Acts 17:11 These were more noble than those in Thessalonica, in that they received the word with all readiness of mind, and searched the scriptures daily, whether those things were so.
This was one of my earliest memory verses. Back in that day, we called our youth group the Bereans because we searched the scriptures daily. That’s certainly a good idea, but the verse gives the Thessaloniki (this is the modern name of the still-existing city) church a bad rap. The preceding verses in Acts show that some exciting things happened during the three weeks Paul and company ministered in this ancient city.
Acts 17:1 After Paul and Silas had passed through Amphipolis and Apollonia, they came to Thessalonica, where there was a synagogue of the Jews. 2 And Paul went in, as was his custom, and on three sabbath days argued with them from the scriptures, 3 explaining and proving that it was necessary for the Messiah to suffer and to rise from the dead, and saying, “This is the Messiah, Jesus whom I am proclaiming to you.” 4 Some of them were persuaded and joined Paul and Silas, as did a great many of the devout Greeks and not a few of the leading women. 5 But the Jews became jealous, and with the help of some ruffians in the marketplaces they formed a mob and set the city in an uproar. While they were searching for Paul and Silas to bring them out to the assembly, they attacked Jason’s house. 6 When they could not find them, they dragged Jason and some believers before the city authorities, shouting, “These people who have been turning the world upside down have come here also, 7 and Jason has entertained them as guests. They are all acting contrary to the decrees of the emperor, saying that there is another king named Jesus.” 8 The people and the city officials were disturbed when they heard this, 9 and after they had taken bail from Jason and the others, they let them go.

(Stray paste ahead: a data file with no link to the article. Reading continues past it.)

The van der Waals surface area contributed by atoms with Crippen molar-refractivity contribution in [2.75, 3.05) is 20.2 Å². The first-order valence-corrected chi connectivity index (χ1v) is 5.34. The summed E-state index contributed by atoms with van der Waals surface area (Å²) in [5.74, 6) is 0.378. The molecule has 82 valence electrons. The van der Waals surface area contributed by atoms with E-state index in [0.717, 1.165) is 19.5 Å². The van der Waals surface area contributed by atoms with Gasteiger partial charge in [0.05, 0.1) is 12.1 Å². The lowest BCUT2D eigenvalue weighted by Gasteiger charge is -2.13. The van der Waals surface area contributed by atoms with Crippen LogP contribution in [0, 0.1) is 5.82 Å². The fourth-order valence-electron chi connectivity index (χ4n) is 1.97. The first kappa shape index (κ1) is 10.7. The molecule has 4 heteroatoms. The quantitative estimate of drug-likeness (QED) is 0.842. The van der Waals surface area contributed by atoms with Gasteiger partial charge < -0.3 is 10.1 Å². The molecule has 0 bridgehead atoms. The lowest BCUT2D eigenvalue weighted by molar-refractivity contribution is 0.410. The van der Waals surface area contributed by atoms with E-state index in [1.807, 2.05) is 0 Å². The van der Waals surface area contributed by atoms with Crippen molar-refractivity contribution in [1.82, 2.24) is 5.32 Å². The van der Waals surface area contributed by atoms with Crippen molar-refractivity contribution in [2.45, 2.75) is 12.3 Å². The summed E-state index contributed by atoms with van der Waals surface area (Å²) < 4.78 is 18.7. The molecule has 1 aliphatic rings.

So, while the Jews in Thessaloniki did not receive the good news about Jesus, the non-Jews did. Something very exciting happened there in a very short time, so exciting that Paul wrote this in what was his very first letter:
1Th. 1:1 Paul, Silvanus, and Timothy, to the church of the Thessalonians in God the Father and the Lord Jesus Christ: Grace to you and peace. 2 We always give thanks to God for all of you and mention you in our prayers, constantly 3 remembering before our God and Father your work of faith and labor of love and steadfastness of hope in our Lord Jesus Christ. 4 For we know, brothers and sisters beloved by God, that he has chosen you, 5 because our message of the gospel came to you not in word only, but also in power and in the Holy Spirit and with full conviction; just as you know what kind of persons we proved to be among you for your sake. 6 And you became imitators of us and of the Lord, for in spite of persecution you received the word with joy inspired by the Holy Spirit, 7 so that you became an example to all the believers in Macedonia and in Achaia. 8 For the word of the Lord has sounded forth from you not only in Macedonia and Achaia, but in every place your faith in God has become known, so that we have no need to speak about it. 9 For the people of those regions report about us what kind of welcome we had among you, and how you turned to God from idols, to serve a living and true God, 10 and to wait for his Son from heaven, whom he raised from the dead—Jesus, who rescues us from the wrath that is coming.
This week we will look at this letter to a very young church in which the word of God exploded in a life-changing way.